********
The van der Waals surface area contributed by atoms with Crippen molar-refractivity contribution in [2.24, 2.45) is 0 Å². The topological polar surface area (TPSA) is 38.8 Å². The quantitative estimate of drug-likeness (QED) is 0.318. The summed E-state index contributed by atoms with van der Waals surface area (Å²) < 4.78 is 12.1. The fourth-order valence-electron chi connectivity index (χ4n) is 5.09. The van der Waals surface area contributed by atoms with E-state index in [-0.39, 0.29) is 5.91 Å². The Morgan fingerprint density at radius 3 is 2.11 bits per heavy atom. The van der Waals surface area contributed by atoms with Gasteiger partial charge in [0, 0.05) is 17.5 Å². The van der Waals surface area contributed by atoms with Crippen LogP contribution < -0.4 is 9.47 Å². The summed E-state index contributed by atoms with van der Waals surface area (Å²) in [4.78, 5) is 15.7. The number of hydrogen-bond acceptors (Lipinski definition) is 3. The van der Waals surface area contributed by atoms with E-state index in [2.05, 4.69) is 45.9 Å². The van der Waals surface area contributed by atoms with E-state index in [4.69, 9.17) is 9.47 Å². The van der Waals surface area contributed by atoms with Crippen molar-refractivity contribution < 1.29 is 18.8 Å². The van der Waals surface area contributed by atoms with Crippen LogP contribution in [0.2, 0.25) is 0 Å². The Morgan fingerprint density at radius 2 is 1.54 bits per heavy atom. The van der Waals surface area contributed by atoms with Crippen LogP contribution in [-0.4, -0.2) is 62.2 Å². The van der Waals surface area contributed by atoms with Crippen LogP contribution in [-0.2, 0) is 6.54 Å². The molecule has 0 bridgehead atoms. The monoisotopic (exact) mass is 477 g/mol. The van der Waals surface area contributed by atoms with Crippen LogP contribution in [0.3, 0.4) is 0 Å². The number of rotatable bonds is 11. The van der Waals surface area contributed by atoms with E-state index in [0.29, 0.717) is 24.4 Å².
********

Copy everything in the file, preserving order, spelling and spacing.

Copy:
The van der Waals surface area contributed by atoms with Crippen molar-refractivity contribution in [2.24, 2.45) is 0 Å². The topological polar surface area (TPSA) is 38.8 Å². The quantitative estimate of drug-likeness (QED) is 0.318. The summed E-state index contributed by atoms with van der Waals surface area (Å²) < 4.78 is 12.1. The fourth-order valence-electron chi connectivity index (χ4n) is 5.09. The van der Waals surface area contributed by atoms with E-state index in [-0.39, 0.29) is 5.91 Å². The Morgan fingerprint density at radius 3 is 2.11 bits per heavy atom. The van der Waals surface area contributed by atoms with Gasteiger partial charge in [0, 0.05) is 17.5 Å². The van der Waals surface area contributed by atoms with Crippen LogP contribution < -0.4 is 9.47 Å². The summed E-state index contributed by atoms with van der Waals surface area (Å²) in [4.78, 5) is 15.7. The number of hydrogen-bond acceptors (Lipinski definition) is 3. The van der Waals surface area contributed by atoms with E-state index in [2.05, 4.69) is 45.9 Å². The van der Waals surface area contributed by atoms with E-state index in [4.69, 9.17) is 9.47 Å². The van der Waals surface area contributed by atoms with Crippen molar-refractivity contribution < 1.29 is 18.8 Å². The van der Waals surface area contributed by atoms with Crippen LogP contribution in [0.2, 0.25) is 0 Å². The Morgan fingerprint density at radius 2 is 1.54 bits per heavy atom. The van der Waals surface area contributed by atoms with Crippen LogP contribution in [-0.4, -0.2) is 62.2 Å². The van der Waals surface area contributed by atoms with Crippen LogP contribution in [-0.2, 0) is 6.54 Å². The molecule has 0 bridgehead atoms. The monoisotopic (exact) mass is 477 g/mol. The van der Waals surface area contributed by atoms with Crippen LogP contribution in [0.3, 0.4) is 0 Å². The number of rotatable bonds is 11. The van der Waals surface area contributed by atoms with E-state index in [0.29, 0.717) is 24.4 Å².